2018 Best EMBAs: Corey Mays, Notre Dame (Mendoza)

Corey Mays

University of Notre Dame, Mendoza College of Business

“Retired NFL Linebacker Tackling Entrepreneurship and Advocate For Mentorship, Support, and Change for Other’s Lives.”

Age: 34

Hometown: Chicago, IL

Family Members: Not married, No kids

Fun fact about yourself: I am the greatest R&B shower singer in the world.

Undergraduate School and Degree:

University of Notre Dame B.A. 2005

University of Notre Dame EMBA Candidate 2018

Where are you currently working?

A-Maysing Enterprises LLC (Founder, Manager, Investor)

Obama Energy Corporation (VP of Global Marketing)

Extracurricular Activities, Community Work and Leadership Roles:

  • NFL Alumni Chicago Chapter (Board Member, Mentoring, Event Planning, Strategy Implementation, Volunteering)  
  • Notre Dame Club of Chicago (Volunteering)
  • NFLPA (Mentoring, Volunteering)
  • NFL Heads Up Ambassador (Mentor, Speaker)
  • 100 Black Men of Chicago ( Mentoring, Volunteering, Speaker)
  • Omega Psi Phi, Fraternity, Inc ( Mentoring, Volunteering)

Which academic or extracurricular achievement are you most proud of during business school? I am most proud of taking lessons I have learned in the classroom and applying it to the mentoring of youth affected by gang violence and economic business development problems and issues facing the South and West Side of Chicago.

What achievement are you most proud of in your professional career? I am most proud of helping to make an economic impact by investing in entrepreneurs as an angel investor. Individuals are able to receive capital in order to build their business and create jobs and opportunities for others. It is inspiring for people to reach their dreams and I feel like I can share my experience of reaching my childhood dream of making it to the NFL, but on a business level.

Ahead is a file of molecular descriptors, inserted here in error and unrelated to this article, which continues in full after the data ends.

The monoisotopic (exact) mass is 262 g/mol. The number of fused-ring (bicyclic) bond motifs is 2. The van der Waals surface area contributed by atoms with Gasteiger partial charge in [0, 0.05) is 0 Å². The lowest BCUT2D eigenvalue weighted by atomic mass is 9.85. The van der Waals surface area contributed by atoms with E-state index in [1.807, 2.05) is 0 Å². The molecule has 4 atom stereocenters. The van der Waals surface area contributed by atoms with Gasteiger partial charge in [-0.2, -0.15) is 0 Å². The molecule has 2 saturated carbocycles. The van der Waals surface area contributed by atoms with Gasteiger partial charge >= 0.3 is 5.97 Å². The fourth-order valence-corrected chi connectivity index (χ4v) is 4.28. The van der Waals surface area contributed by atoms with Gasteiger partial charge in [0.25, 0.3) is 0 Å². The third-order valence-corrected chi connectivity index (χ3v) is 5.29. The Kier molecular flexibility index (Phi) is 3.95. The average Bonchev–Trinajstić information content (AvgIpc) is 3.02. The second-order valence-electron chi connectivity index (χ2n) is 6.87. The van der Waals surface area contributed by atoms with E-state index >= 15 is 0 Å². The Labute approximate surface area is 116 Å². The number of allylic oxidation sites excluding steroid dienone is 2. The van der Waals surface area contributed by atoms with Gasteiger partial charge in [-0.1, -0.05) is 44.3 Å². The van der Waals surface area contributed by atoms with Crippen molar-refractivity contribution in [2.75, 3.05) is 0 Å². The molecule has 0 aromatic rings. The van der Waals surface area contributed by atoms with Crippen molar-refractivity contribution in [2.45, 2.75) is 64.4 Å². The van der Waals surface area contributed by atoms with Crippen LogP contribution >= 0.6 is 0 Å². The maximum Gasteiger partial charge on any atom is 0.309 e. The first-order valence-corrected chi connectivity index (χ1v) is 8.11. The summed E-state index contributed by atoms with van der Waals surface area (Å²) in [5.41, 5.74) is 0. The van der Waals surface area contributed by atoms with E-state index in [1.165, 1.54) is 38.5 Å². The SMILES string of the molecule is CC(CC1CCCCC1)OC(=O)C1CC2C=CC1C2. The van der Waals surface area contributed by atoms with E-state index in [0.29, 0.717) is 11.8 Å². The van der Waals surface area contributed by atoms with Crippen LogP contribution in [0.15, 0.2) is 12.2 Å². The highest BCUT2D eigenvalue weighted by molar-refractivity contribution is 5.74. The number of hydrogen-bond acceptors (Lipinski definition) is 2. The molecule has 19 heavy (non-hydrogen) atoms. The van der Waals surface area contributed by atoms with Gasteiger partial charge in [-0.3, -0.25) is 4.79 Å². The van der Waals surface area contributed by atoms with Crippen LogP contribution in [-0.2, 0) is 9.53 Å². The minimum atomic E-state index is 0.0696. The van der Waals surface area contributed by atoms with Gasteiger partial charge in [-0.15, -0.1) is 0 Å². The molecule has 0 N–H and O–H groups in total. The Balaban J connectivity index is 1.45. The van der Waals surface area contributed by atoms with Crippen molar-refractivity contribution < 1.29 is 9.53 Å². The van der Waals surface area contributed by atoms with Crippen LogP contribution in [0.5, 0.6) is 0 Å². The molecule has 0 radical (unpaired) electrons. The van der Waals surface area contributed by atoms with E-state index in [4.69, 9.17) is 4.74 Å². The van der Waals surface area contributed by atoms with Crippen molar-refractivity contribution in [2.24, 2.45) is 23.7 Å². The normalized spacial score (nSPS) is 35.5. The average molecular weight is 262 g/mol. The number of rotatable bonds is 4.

Who was your favorite MBA professor? One of my favorite professors was Chuck Bamford, who taught strategy. He was truly unconventional and challenged us to really think outside the box. His teaching style was not for the faint of heart, but neither is the business world. I am certainly more prepared and intentional about developing strategy, no matter the situation. I will never forget his no nonsense approach.

What was your favorite MBA course and what was the biggest insight you gained about business from it? “Leadership Communication” was my favorite course. I serve in leadership roles in both business and in the community. The biggest insight was that I have not been communicating as efficiently and effectively as I should. Making minor changes in the way I interact with others has paid true dividends.  It is imperative to have the emotional intelligence to know how to manage and lead others in a successful manner.

Why did you choose this executive MBA program? I chose the Notre Dame executive program because there was an emphasis on asking more of business. As an entrepreneur, who wants to do business in an honest manner, ethics favored heavily in my pursuit of a business graduate degree. I have been taken advantage of, and unfortunately, been on the receiving end of unscrupulous transactions. I never want others to experience to experience that when doing any deal with me. Also, as an undergrad of Notre Dame, I fully knew the high expectations that would be required to be successful in the program.

What did you enjoy most about business school in general? Learning about new techniques, terms, and personal experiences was beyond rewarding. I could immediately apply what I learned directly into my life to see what worked and what didn’t. I also equally enjoyed the amount of drive and brilliance that my classmates displayed each time we all met together. I will miss that creative energy.

What is the biggest lesson you gained during your MBA and how did you apply it at work? One of the biggest lessons that I learned is that no one can afford to be polarized or stuck on one position. We all have to be open to the thoughts, points of views, and perspectives of others. I have applied this mentality to my work environment and it has allowed my business partners, colleagues, customers, and anyone I have to interact with feel at ease about communication. There are times when we all must stand firm and make a decision, but being fluid and flexible will make us all better executives.